The Resource Evaluation of the Target Corporation's Safe City Initiative in Chula Vista, California, and Cincinnati, Ohio, 2004-2008

Evaluation of the Target Corporation's Safe City Initiative in Chula Vista, California, and Cincinnati, Ohio, 2004-2008

Label
Evaluation of the Target Corporation's Safe City Initiative in Chula Vista, California, and Cincinnati, Ohio, 2004-2008
Title
Evaluation of the Target Corporation's Safe City Initiative in Chula Vista, California, and Cincinnati, Ohio, 2004-2008
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Summary
The purpose of the study was to evaluate the implementation of the Safe City crime prevention model that was implemented in designated retail areas in jurisdictions across the United States. The model involved frequent meetings and information-sharing among the police, Target, and neighboring retailers, along with the implementation of enhanced technology. The first step in the Safe City evaluation involved selecting evaluation sites. The final sites selected were Chula Vista, California, and Cincinnati, Ohio. Next, for each of the two sites, researchers selected a site that had a potential for crime displacement caused by the intervention area, and a matched comparison area in another jurisdiction that would likely have been selected as a Safe City site. For Chula Vista, the displacement area was 2 miles east of the intervention area and the comparison area was in Houston, Texas. For Cincinnati, the displacement area was 1.5 miles north of the intervention area and the comparison area was in Buffalo, New York. In Chula Vista, the Safe City intervention activities were focused on gaining a better understanding of the nature and underlying causes of the crime and disorder problems occurring in the designated Safe City site, and strengthening pre-existing partnerships between law enforcement and businesses affected by these problems. In Cincinnati, the Safe City intervention activities centered on increasing business and citizen awareness, communication, and involvement in crime control and prevention activities. The research team collected pre- and post-intervention crime data from local police departments (Part 1) to measure the impact of the Safe City initiatives in Chula Vista and Cincinnati. The 981 records in Part 1 contain monthly crime counts from January 2004 to November 2008 for various types of crime in the retail areas that received the intervention in Chula Vista and Cincinnati, and their corresponding displacement zones and matched comparison areas. Using the monthly crime counts contained in the Safe City Monthly Crime Data (Part 1) and estimations of the total cost of crime to society for various offenses from prior research, the research team calculated the total cost of crimes reported during the month/year for each crime type that was readily available (Part 2). The 400 records in the Safe City Monthly Cost Benefit Analysis Data (Part 2) contain monthly crime cost estimates from January 2004 to November 2008 for assaults, burglaries, larcenies, and robberies in the retail areas that received the intervention in Chula Vista and Cincinnati, and their corresponding displacement zones and matched comparison areas. The research team also received a total of 192 completed baseline and follow-up surveys with businesses in Chula Vista and Cincinnati in 2007 and 2008 (Part 3). The surveys collected data on merchants' perceptions of crime and safety in and around businesses located in the Safe City areas. The Safe City Monthly Crime Data (Part 1) contain seven variables including the number of crimes in the target area, the month and year the crime was committed, the number of crimes in the displacement area, the number of crimes in a comparable area in a comparable city, the city, and the crime type. The Safe City Monthly Cost Benefit Analysis Data (Part 2) contain seven variables including the cost of the specified type of crime occurring in the target area, the month and year the cost was incurred, the cost of the specified type of crime in the displacement area, the cost of the specified type of crime in a matched comparison area, the city, and the crime type. The Safe City Business Survey Data (Part 3) contain 132 variables relating to perceptions of safety, contact with local police, experience and reporting of crime, impact of crime, crime prevention, community connections, and business/employee information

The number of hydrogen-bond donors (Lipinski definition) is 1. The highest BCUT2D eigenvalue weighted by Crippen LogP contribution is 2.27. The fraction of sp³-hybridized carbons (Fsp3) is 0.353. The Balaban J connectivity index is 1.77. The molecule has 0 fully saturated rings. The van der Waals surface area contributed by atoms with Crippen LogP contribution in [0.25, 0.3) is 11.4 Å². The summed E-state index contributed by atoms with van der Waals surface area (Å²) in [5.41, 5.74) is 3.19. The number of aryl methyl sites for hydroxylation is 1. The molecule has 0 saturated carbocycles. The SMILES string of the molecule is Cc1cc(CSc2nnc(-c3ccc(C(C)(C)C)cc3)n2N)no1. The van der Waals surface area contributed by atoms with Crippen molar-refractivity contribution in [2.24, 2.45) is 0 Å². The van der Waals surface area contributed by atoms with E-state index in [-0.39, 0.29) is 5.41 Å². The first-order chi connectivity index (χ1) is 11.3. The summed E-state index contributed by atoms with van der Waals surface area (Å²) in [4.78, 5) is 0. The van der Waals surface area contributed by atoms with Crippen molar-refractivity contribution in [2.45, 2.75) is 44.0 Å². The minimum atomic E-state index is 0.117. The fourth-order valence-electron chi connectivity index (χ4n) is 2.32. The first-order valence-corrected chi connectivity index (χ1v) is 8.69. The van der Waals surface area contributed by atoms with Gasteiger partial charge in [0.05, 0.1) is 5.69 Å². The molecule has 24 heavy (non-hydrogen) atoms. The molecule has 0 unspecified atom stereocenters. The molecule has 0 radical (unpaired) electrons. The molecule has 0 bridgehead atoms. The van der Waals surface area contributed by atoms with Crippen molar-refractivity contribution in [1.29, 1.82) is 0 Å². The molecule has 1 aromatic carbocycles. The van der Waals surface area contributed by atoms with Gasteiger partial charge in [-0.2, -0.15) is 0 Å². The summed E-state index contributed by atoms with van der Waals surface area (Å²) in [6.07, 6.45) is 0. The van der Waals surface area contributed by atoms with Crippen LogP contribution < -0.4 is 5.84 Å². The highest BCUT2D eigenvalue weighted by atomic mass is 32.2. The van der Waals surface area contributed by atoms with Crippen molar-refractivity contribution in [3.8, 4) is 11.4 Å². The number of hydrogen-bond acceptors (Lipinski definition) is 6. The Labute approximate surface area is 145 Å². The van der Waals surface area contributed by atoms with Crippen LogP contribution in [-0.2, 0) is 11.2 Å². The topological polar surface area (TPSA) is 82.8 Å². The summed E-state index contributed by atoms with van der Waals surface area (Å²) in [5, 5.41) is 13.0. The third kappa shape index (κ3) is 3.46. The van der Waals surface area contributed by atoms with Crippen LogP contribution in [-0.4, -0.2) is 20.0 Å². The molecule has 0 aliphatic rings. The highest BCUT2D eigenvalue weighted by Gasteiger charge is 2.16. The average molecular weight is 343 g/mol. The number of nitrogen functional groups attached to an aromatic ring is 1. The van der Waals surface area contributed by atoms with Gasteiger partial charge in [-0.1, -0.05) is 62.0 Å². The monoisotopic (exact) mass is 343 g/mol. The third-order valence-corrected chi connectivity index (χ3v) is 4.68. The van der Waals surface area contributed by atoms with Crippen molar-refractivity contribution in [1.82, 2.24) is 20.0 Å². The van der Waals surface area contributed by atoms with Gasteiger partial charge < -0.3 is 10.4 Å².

http://library.link/vocab/creatorName
  • LaVigne, Nancy
  • Inter-university Consortium for Political and Social Research [distributor]
Label
Evaluation of the Target Corporation's Safe City Initiative in Chula Vista, California, and Cincinnati, Ohio, 2004-2008
Instantiates
Publication
Note
  • 2004-01--2008-11
  • 2004-01--2008-11
  • 2007-03--2008-03
  • 28044
Control code
ICPSR28044.v1
Governing access note
Access restricted to subscribing institutions
Label
Evaluation of the Target Corporation's Safe City Initiative in Chula Vista, California, and Cincinnati, Ohio, 2004-2008
Publication
Note
  • 2004-01--2008-11
  • 2004-01--2008-11
  • 2007-03--2008-03
  • 28044
Control code
ICPSR28044.v1
Governing access note
Access restricted to subscribing institutions

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